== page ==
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'Playing at home a heady feeling'

sports Updated: Sep 17, 2012 01:28 IST
Sharmistha Chaudhuri
Sharmistha Chaudhuri
Hindustan Times
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It was hot, humid and a dead rubber. Did it matter? Not to the few who had shown up on the last day of the Davis Cup Asia/Oceania Group I relegation tie.

After all Sanam Singh, the first local lad since Sunil Kumar to play the event, gave India their fifth victory to seal a whitewash over New Zealand on Sunday afternoon.

When the 24-year-old made his Davis Cup debut against Uzbekistan in April, a dream became a reality. "I'm ready for it," he had shyly said. Unfortunately, fate had other plans in store.


After playing the first rubber, he was struck by chicken pox. Since then, he's been working hard to strengthen his upper body and legs.

Following friend Somdev Devvarman's advice, Sanam's already got the basics right by training with his friend's trainer last off-season.

The scorching Chandigarh heat saw Vishu Vardhan say he was 'losing his legs' while Yuki Bhambri took time to get his act together. So, does he think he is the fittest of the bunch?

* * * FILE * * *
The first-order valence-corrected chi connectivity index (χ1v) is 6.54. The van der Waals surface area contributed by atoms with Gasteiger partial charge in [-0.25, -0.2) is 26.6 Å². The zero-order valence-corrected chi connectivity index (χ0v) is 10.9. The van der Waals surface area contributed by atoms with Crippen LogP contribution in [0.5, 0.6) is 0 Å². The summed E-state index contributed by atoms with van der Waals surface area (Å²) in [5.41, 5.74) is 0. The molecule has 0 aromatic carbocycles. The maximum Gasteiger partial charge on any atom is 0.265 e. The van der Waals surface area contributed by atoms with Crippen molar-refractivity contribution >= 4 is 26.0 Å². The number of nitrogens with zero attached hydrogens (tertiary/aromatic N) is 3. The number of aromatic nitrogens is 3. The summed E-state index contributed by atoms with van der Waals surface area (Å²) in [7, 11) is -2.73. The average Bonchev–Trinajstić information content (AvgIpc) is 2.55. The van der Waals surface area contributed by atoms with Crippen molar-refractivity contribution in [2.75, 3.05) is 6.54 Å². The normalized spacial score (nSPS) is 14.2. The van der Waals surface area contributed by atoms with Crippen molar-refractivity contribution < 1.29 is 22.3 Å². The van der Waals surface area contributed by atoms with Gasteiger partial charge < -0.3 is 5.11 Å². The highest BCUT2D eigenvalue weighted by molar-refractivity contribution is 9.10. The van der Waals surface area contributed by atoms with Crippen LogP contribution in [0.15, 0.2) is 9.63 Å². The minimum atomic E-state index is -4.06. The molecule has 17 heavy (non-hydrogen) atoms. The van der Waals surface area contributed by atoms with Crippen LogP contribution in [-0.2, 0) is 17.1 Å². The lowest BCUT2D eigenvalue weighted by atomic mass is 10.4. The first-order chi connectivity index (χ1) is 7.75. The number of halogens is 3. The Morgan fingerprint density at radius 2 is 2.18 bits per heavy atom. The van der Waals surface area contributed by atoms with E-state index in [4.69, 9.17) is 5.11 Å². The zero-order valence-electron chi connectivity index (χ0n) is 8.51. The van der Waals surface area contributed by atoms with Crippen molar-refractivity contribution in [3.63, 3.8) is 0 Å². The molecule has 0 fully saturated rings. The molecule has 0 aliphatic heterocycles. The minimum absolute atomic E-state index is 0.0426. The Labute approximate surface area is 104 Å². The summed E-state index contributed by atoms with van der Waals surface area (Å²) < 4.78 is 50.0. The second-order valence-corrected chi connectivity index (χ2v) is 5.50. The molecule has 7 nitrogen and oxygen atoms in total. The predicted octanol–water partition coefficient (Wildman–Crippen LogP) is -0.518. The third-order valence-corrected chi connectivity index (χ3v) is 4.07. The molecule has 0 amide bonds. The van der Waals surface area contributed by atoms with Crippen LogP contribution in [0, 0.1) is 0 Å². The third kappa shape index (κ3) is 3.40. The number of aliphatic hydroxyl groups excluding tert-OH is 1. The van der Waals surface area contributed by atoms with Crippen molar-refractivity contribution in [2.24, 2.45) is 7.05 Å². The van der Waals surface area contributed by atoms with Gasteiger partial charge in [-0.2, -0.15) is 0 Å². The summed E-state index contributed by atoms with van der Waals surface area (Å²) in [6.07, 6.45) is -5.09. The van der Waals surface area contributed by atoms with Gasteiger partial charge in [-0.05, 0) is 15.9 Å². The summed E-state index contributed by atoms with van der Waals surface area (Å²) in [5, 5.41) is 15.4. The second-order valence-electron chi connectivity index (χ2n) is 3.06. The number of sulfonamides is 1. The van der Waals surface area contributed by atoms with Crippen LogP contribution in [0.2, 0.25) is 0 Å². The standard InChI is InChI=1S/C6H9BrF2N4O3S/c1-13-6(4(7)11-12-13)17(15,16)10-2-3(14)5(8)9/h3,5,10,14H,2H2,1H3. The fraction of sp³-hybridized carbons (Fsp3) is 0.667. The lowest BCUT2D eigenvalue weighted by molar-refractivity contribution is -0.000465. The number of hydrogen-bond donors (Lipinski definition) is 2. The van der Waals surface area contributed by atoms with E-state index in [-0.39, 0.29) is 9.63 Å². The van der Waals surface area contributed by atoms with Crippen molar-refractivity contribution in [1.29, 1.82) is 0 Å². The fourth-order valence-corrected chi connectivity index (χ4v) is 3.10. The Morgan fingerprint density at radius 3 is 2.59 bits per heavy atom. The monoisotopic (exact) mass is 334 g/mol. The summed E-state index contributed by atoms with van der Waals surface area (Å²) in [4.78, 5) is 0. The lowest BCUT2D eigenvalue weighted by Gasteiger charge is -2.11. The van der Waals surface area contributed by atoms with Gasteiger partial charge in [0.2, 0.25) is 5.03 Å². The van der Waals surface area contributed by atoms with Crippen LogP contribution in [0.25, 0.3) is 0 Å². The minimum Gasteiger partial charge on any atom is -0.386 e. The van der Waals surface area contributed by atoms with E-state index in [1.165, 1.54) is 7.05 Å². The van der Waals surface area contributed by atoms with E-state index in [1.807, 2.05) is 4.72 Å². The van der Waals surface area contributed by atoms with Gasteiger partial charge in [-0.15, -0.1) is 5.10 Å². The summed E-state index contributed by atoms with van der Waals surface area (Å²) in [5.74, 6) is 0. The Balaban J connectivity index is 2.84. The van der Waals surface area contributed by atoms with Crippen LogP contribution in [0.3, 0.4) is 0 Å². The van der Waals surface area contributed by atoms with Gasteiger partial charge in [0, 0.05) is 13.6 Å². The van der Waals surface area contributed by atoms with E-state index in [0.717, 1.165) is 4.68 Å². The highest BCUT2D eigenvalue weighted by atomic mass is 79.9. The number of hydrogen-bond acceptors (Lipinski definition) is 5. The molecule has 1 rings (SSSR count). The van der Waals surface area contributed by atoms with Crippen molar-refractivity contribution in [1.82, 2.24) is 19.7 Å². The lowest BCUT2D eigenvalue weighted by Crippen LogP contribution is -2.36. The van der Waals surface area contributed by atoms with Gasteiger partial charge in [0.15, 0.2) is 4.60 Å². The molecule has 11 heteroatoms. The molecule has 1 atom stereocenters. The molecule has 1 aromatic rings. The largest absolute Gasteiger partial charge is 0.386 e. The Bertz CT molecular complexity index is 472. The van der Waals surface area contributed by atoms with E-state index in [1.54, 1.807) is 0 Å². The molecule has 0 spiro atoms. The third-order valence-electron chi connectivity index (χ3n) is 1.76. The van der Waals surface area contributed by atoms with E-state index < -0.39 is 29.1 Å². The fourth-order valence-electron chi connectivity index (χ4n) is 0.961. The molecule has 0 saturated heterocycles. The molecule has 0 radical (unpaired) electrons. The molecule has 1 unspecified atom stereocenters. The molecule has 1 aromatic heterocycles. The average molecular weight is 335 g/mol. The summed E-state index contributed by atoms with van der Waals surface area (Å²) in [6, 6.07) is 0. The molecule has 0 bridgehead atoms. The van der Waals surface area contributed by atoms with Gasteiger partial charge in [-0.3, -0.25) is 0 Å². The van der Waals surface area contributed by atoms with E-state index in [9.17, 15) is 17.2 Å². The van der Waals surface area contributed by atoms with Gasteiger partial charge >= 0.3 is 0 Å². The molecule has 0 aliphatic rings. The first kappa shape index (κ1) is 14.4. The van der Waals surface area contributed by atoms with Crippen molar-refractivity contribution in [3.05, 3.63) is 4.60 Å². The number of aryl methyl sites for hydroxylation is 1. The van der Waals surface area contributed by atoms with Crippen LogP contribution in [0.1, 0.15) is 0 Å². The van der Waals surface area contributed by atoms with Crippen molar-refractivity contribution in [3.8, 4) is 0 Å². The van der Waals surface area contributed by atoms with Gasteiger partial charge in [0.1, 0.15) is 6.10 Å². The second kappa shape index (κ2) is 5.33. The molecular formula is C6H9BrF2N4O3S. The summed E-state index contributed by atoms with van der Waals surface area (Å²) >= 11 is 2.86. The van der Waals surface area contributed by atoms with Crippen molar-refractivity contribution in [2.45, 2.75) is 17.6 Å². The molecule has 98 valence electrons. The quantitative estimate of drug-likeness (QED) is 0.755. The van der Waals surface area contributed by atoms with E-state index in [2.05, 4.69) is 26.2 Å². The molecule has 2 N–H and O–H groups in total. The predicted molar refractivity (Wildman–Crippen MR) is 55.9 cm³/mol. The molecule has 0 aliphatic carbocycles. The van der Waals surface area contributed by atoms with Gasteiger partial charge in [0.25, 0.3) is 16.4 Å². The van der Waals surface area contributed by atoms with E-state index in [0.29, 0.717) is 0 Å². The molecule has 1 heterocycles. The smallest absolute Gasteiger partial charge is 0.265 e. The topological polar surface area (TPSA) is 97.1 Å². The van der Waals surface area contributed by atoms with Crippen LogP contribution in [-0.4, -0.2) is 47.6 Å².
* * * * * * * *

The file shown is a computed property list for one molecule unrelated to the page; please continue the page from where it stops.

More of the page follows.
Too hot
"It's tough playing in such humid conditions. Unless you're in that situation, you really can't say. It was so hot that we had to change our shorts and shirts every three games!" he joked.

As he brushed aside Artem Sitak's challenge, 6-4, 6-1 in a little over an hour, the crowd went crazy. Requests for photographs and autographs kept him on his toes till he managed to get away from the CLTA Stadium.

"It's tough to describe what I'm feeling right now! To have played my first home tie at home... it's very special," said Sanam.

Playing in Malaysia next week, he will leave for the United States after that and end his season in November. "I'll probably be with Som's trainer again in the off-season. The main challenge is to maintain the training when playing. I have to keep working on the shoulders, do proper rehab," he added.

Despite having a good year on the circuit, he's yet to find a sponsor.

Did it affect him that he was playing a dead rubber? "It didn't matter. You get nervous every time you represent India. I had a goal and that was to win the fifth rubber. I'm happy that I managed to do it," he smiled, happy to have met his target.